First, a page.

Read this book from cover to cover for starters:
Medicinal Plants and How to Use Them
Medicinal plants can come in handy on a homestead that may not be especially near a hospital or doctor’s office, or for basic first aid uses that wouldn’t otherwise warrant a trip to the doctor and a day away from necessary work.
There are many plants with medicinal uses, and most can be grown on a windowsill or tucked in a garden within all of the food plants. They can be made into tinctures, creams, balms, and put into food to help heal the body.
Gun Safety and Accuracy
Firearm safety is a key component of owning a gun, and will help prevent unnecessary injuries. This will also help you get more comfortable and more familiar with your firearm, should you choose to own one. Being able to shoot accurately is key to hunting efficiently, as well as defending your property efficiently as well.
A great guide to gun safety is Rick Sapp’s:
Self Defense/Home Security
Being able to defend yourself and your home from intruders, both the two-legged and four-legged kind, might come in handy on a homestead that is far from neighbors. This does not necessarily entail using a firearm, but could include other self-defense measures such as martial arts.
It is also helpful to be able to secure your home and other property, including livestock, from any animals that might try to harm them, and there are many dog breeds that are known to be protective of livestock.
Living on a homestead, you will most likely have quite a few vehicles at your command that are used almost daily. Being frugal might be a necessity when you’re on a homestead since some of the bigger equipment like tractors can get expensive.
Learning how to do some basic auto repair is a great way to be frugal and stay within a budget, as well as being able to keep things running for longer.
Woodworking is a good basic skill to have on a homestead. With so many wooden buildings like chicken coops, barns, sheds, and other buildings, knowing how to work with wood will help you gain the knowledge to enact basic repairs to all of these outbuildings.
Being able to build items out of wood can also be a good way to bring in some extra money for the homestead.
How to Budget
Even if you don’t live on a homestead, knowing how to budget for life’s messes is an essential skill that all should know how to do.
This skill will allow you to be able to plan for anything that may come up and cut out unnecessary expenses that would otherwise cause problems. For families, budgeting also allows everyone to be on the same page.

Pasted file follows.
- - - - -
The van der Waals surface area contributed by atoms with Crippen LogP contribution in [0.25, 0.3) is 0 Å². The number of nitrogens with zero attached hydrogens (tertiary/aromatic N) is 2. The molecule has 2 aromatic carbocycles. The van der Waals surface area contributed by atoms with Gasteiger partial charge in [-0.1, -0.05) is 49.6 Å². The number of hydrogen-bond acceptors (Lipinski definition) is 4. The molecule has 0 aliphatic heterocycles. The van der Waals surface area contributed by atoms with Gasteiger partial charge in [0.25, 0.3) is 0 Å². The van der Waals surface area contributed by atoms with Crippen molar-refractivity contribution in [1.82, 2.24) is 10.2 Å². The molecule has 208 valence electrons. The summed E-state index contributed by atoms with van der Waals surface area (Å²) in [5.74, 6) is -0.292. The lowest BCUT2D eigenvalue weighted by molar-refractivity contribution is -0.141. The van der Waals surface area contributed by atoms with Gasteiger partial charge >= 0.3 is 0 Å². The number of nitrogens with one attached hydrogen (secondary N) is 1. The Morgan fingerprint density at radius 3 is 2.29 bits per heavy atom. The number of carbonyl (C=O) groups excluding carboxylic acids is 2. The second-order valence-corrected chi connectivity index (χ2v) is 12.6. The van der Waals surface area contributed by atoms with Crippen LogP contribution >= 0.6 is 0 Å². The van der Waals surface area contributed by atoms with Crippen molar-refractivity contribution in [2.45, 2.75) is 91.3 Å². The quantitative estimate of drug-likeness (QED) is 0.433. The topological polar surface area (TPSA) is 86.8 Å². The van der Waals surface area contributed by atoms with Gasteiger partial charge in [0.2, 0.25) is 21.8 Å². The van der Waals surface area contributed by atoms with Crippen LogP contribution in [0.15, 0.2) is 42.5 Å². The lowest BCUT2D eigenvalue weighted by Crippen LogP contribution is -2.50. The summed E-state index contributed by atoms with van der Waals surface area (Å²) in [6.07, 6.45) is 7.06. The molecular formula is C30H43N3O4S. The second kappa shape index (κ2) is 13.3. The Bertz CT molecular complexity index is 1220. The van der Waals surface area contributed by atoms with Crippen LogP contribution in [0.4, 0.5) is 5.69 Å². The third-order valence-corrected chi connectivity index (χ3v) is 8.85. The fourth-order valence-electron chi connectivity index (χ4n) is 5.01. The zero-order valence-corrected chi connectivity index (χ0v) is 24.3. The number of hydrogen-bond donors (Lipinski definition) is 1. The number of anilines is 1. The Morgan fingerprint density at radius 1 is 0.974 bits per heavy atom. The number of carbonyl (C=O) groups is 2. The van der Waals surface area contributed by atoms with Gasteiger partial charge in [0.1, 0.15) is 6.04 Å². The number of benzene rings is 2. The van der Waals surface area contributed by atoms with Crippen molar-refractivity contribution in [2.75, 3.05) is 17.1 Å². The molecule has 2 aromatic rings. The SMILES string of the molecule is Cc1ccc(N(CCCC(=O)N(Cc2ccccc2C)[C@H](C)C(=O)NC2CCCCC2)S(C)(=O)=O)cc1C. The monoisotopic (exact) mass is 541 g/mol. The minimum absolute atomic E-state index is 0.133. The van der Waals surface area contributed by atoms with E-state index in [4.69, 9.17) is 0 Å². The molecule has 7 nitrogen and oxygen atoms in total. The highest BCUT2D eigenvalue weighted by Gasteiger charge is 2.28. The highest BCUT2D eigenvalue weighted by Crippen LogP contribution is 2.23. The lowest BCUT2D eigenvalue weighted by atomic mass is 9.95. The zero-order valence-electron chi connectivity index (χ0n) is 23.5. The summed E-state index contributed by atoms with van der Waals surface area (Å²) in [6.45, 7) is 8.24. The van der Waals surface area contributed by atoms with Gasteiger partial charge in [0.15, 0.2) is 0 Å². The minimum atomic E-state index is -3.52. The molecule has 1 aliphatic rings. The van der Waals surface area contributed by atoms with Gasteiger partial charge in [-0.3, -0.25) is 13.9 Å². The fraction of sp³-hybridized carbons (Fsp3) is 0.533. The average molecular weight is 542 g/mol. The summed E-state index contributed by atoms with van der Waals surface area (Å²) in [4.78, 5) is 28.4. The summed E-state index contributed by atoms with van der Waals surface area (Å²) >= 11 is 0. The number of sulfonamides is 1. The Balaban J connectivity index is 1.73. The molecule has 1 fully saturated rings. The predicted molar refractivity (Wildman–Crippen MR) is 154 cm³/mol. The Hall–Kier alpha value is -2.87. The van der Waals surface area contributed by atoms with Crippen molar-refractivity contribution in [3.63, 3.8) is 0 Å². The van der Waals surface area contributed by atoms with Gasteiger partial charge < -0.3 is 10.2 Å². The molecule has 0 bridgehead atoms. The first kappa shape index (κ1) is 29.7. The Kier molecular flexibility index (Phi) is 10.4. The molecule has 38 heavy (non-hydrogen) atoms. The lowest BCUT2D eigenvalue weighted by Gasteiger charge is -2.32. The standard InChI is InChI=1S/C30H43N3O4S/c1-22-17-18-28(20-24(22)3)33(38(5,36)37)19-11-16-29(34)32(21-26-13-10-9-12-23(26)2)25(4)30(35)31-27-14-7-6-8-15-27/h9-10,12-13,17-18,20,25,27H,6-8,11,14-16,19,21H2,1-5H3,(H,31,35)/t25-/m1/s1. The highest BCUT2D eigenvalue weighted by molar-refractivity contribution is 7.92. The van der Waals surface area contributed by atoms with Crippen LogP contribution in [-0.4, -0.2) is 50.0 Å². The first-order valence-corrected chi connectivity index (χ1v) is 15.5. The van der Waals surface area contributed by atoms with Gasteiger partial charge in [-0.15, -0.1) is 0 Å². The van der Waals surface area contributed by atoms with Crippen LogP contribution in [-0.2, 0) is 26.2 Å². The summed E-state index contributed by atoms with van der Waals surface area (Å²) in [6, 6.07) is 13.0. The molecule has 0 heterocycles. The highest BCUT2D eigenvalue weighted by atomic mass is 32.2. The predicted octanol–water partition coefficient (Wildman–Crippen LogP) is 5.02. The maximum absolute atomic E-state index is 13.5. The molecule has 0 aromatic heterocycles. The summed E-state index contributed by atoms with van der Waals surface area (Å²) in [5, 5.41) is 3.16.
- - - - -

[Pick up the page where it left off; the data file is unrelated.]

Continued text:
- Classic Edition
- Way to whip your finances into shape
- This product will be an excellent pick for you
Learning how to do basic home maintenance is a great skill to learn, whether it’s on or off the homestead.
Knowing how to do small jobs could save you a lot of money in the long run and also allow you to personalize your house, barn, or other building on your property. Keeping your house in good repair will help reduce any costs related to deferred maintenance since bigger repair jobs will lead to bigger costs.
You don’t have to have dreams of becoming a professional plumber to want to have some plumbing know-how.
Even if you’re not planning on running plumbing for an entire building, knowing how to fix basic issues in a current system can save a lot of time, money, and frustration, and it’s a good skill to barter with neighbors who have other valuable skills.
- Creative Homeowner
Welding is a skill that is not often thought about but can come in handy. Knowing how to work with metal is a good way to build tools and small buildings. If you are handy enough, it might even be possible to build and repair larger buildings, as well as fabricate smaller parts for vehicles such as tractors and trucks.
How to Use Basic Tools
To master many of the skills listed above, knowledge and mastery of basic tools is a must.
Knowing how to use a hammer, screwdriver, and saw is necessary for anyone living on a homestead, or even for anyone living in a home that may be in an urban or suburban area. These three tools are the basis for all of the electric tools that can be used in bigger jobs.
Read more: Our Tools Category
Learn How to Cook
When you’re living on a homestead, there might not be a grocery store around that you can pop into when you need an ingredient or two that you’ve run out of. This is why it’s important to be able to make substitutions with what’s on hand, and also to be able to put together a recipe with ingredients already around the house.
- Storey publishing
- Language: english
- Book - backyard homestead book of kitchen know-how: field-to-table cooking skills
How to Preserve Food
There are many ways to preserve food, from canning to dehydrating and fermenting. Learning how to preserve food for future use is a good way to enjoy the fruits of the summer and fall harvest during winter, when you otherwise would not be able to enjoy these foods.
Being able to preserve foods is also a good way to have extra stores in case of a bad or low harvest.
- Oxmoor House
How to sew
Knowing how to sew is the basis of clothing repair, quilt making, and making clothing. Learning to sew by hand is a vital skill that will allow you to be able to repair rips and tears in clothing and other fabric items.
Knowing how to use a sewing machine is a good step up from hand sewing, and is good for making clothing, curtains, and other decorative and wearable items.
How to Tan Hides
If you raise livestock on your homestead or are a hunter, knowing how to process and tan hides is a good skill to have to be able to use all parts of the animal.
Animal hides can be used in many ways around the homestead, from being used for clothes and bags to rugs and home décor.
- Tandy Leather Deerskins Into Buckskins Book 61967-01
Bushcraft & Survival Skills
Living on a homestead with some creature comforts, most people would not think about needing basic survival skills that our ancestors might have known. But being farther away from neighbors and in a lonely area, some basic survival skills such as knowing how to build a fire and how to build a temporary shelter might come in handy.
- Adams Media
How to Build a Community
Living on a homestead with so many jobs to do, you will eventually realize the need for help. Building a community of neighbors and supporters is a good thing because this way, you have people around you whom you can trade knowledge and services with, as well as the occasional food item and party thrown.
Did we miss an important skill you think you should have on a homestead? Let us know in the comments!